• Vets BehavingBadly

    I just want to be heard – I want people to know what I’m thinking, even if I can’t say it in person.

    Regarding the general snarky tone of the VBB, I gather you do not appreciate it, and that’s fine. I happen to love snark. That’s why I read Dr Grumpy, and so many other blogs which are essentially people in some type of customer service position bitching about the people they need to serve.

    Let’s get real – anyone who deals with the public is going to deal with people from all walks of life. And some walks of life are friendlier and more understanding, or more beautiful, or more intellectually curious than others. Some walks of life just suck.

    I don’t know where you went to school, but I had a (very well respected) professor speak for a good 20 minutes one day about the importance of learning to use the “gutter language” that our clients would require us to use so that they could understand, because there would be many of them who did not know what it meant to “urinate” or “defecate,” and we would be required to say “piss” and “shit” to make ourselves understood. I shit you not. That’s a whole blog post right there, isn’t it? I’m gonna go get right on that. Catch you later, dude.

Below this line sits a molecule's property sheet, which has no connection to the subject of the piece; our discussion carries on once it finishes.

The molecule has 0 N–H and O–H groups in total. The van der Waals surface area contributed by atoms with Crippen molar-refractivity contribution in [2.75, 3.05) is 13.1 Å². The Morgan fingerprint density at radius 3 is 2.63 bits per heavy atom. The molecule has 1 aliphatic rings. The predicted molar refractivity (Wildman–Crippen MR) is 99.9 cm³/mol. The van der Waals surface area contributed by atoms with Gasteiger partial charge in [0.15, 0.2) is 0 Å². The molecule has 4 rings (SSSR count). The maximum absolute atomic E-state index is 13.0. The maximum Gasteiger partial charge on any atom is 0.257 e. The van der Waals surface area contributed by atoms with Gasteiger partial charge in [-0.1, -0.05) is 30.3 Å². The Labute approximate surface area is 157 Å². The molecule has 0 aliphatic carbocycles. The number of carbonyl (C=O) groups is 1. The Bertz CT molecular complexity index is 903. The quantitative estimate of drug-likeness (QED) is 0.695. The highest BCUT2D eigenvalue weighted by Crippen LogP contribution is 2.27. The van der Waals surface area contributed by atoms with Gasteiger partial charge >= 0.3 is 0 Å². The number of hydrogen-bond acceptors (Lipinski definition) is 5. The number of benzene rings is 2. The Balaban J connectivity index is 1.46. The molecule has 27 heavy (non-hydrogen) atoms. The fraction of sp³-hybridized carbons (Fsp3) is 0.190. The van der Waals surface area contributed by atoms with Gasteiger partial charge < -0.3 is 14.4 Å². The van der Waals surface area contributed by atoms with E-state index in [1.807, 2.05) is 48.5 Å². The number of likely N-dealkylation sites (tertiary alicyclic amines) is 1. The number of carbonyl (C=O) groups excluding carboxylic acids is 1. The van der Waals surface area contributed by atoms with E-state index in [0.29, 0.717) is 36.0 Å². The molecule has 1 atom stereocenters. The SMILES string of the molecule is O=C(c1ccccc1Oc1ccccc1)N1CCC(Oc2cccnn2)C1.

• http://shihtzustaff.wordpress.com/ Christine

    Thank you for posting this. As far as I can tell your predictions have come true. They really do need to define who they are writing for so that commenters don’t get attacked. I have suggested to them that they have an ‘About’ page so that people know what their purpose is. All I can say is I would never see a vet who would not at least discuss things with me if I had a differing opinion. I find it interesting that they think they are like Dr. Grumpy’s blog. Nothing could be further from the truth. I have been reading his blog for a very long time and I find him to be funny and irreverent, never insulting to his patients or readers. I have just subscribed to your blog and I look forward to reading more.